Last night you needed the rest more, so I made sure
that you got sleep uninterrupted by worries."

"That's true," Hannah agreed. "If they get
bad enough to wake you up, Danso, or if
you just need to talk with someone,
you can come to me or to Aidan any time."

"Okay," Danso said, because he had
always felt better going to Mama after
he had a bad dream. Then he frowned.
"What really happened? I mean, I've done
all kinds of things with my superpower,
and it never did that to me before."

"Hmm," Aidan said, turning the page
of his newspaper. Danso caught a glimpse
of a headline about supervillain crimes.
The reporters always got on those,
even though ordinary people
committed most of the crimes.
"Hannah, would you mind dropping
the field for a minute so I can check him?"

"Of course," she said. "Mind your control."
The nullification field fluttered away.

Danso could feel Aidan's talent moving
over his own, warm and firm as a hand
sliding along his body, that just made him
want to close his eyes and drift away with it.

He dropped his spoon in the bowl,
splashing himself with milk.

"Sorry, didn't mean to make you fade out
like that," Aidan said sheepishly.

"It's okay. It feels nice," Danso said.

"That's good to know," Hannah said
as she handed him a napkin to dry his shirt.

When Aidan nodded to her,
Hannah restored the nullification field
that she customarily projected. That, too,
felt familiar now -- something Danso
could lean against and trust to hold him.

"Remember what I said last night,
about trying to open a part of your gift
that wasn't ready yet?" Aidan said.

"Yeah," Danso said. The chocolate milk
tasted as good as the cereal.

"Imagine it as -- oh, holding onto a tree limb
and stretching your body to try forcing it
to grow faster," Aidan said. "You would
wear yourself out to no good end,
and you might pull a muscle."

Danso had done that, too, when he was little;
Aidan must have glimpsed the memory of it.
"Thought I'd grown out of that," he muttered.

"It's hard to resist when someone asks you
for help," Aidan said. "You'll learn how to
gauge your abilities against the task,
to decide when to say yes or no."

"Can you teach me that too?" Danso asked.

"I can," Aidan said. "For now, though,
I have to ask you to avoid repeating the things
that you tried to do yesterday, at least until
they've had more time to mature. Pushing yourself
too hard, too soon, could prevent things from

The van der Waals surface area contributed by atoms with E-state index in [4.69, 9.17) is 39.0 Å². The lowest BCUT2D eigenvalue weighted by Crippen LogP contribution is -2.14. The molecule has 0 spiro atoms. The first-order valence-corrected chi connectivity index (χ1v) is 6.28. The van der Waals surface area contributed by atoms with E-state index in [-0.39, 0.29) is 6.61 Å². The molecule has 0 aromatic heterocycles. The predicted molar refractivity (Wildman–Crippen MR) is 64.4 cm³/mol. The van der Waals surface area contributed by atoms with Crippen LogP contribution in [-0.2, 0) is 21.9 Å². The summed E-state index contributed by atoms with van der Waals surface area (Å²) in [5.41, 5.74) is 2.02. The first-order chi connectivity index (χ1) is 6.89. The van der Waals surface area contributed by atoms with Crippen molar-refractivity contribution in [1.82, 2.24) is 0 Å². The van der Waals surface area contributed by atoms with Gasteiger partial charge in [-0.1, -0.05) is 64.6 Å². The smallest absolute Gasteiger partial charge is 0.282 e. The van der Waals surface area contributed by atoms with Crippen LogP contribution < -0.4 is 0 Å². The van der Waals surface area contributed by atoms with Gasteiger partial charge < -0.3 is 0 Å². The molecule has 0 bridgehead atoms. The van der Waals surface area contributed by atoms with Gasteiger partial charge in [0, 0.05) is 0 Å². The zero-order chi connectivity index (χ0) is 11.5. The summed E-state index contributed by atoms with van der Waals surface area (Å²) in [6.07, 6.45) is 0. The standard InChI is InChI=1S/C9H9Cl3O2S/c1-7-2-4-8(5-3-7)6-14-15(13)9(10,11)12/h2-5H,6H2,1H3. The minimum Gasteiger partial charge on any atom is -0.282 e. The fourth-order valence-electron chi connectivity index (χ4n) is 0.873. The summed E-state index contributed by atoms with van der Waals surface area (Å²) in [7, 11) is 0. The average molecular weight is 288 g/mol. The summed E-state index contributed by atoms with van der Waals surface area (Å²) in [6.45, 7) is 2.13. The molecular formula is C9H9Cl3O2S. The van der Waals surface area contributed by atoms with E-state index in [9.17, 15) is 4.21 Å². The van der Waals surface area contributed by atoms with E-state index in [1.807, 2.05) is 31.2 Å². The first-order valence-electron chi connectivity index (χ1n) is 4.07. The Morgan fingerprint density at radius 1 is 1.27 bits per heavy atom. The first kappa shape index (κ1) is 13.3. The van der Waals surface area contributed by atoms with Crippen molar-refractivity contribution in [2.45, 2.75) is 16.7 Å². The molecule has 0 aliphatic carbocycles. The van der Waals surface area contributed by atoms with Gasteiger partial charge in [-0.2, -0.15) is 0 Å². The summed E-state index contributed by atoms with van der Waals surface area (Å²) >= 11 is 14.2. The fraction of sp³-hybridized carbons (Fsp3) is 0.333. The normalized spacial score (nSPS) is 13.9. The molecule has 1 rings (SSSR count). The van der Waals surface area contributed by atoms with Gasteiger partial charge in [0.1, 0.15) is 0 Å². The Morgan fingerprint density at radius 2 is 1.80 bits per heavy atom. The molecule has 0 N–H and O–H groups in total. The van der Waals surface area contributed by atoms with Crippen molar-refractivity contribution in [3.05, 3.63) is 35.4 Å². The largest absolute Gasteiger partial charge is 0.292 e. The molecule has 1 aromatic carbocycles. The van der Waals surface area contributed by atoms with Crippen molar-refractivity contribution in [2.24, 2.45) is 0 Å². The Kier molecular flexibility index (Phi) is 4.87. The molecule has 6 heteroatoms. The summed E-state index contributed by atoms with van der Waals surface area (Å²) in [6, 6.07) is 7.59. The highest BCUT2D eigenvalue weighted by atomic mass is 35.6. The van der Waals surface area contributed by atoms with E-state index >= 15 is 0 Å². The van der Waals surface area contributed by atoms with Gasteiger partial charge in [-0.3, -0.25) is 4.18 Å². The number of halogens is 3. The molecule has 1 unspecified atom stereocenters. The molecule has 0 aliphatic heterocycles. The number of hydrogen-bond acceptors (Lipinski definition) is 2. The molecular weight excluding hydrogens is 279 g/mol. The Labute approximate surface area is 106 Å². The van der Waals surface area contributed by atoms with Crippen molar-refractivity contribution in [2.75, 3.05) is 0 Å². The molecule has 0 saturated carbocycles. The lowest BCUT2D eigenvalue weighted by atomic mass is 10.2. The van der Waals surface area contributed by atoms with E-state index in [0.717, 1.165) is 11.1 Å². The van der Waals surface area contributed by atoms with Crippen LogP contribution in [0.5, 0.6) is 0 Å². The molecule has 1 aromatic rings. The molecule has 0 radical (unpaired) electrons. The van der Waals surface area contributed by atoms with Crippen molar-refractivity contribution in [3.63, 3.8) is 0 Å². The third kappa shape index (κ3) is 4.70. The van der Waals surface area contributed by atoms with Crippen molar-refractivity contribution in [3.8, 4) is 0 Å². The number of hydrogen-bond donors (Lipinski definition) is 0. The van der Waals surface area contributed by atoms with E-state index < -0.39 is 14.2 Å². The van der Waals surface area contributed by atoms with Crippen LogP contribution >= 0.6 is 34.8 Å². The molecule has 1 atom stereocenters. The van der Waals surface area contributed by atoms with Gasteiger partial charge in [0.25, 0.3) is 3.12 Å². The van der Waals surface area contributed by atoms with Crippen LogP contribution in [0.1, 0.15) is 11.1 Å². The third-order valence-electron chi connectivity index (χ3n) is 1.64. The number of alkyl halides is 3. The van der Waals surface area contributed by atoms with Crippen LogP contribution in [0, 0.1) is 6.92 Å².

growing in properly. Understand?"

"What things?" Danso asked.
"Looking at someone with my gift?
I do that all the time; it's hard not to."

"Looking is all right, but don't push it if you
can't see through easily," Aidan said.
"Definitely don't try to reach in and
influence someone else's power."

"Even if they're hurt?" Danso said.

"Especially if they're hurt," Aidan replied.
"I know, it's hard, but this is important.
You compared seeing Cassandra to seeing
an automobile accident. Well, you're not wrong;
it's like that in many ways."

Danso pushed his empty bowl away.
"But people help with car crashes, all the time."

"Indeed they do, and paramedics train for years,
learning how to do that safely and effectively,"
Aidan said. "Citizen responders take classes too.
Sometimes random civilians stop by a scene,
people without training -- then they don't know
exactly what to do or not do, which makes it
more likely that things could go wrong."

"So ... SPOON shouldn't have called me?"
Danso asked, turning the idea over in his head.

"They should not have called you, and
they won't be calling you again," Hannah said.
"Piotr and I talked about this last night,
and we agreed on some new safety rules."

"Like what?" Danso asked.

"When you want to look at the SPOON website,
tell me, and I'll go over it with you," she said.
You don't go to any of their facilities, or
talk with any of their staff, unless I'm with you --
or Piotr or Aidan, if I'm unavailable. If anyone
asks you to use your powers, you say no,
and you tell us immediately. After you turn
eighteen, these will become your decisions
to make, but for now I need you to respect mine."

"But ... SPOON's where all the good classes are
for learning superpowers," Danso protested.
"I don't think I could learn everything by myself,
or even with one really good teacher."
He nodded at Aidan.

"That's why I left a little wiggle room in the rules,
with the escort," Hannah said with a sigh. "I'd be happy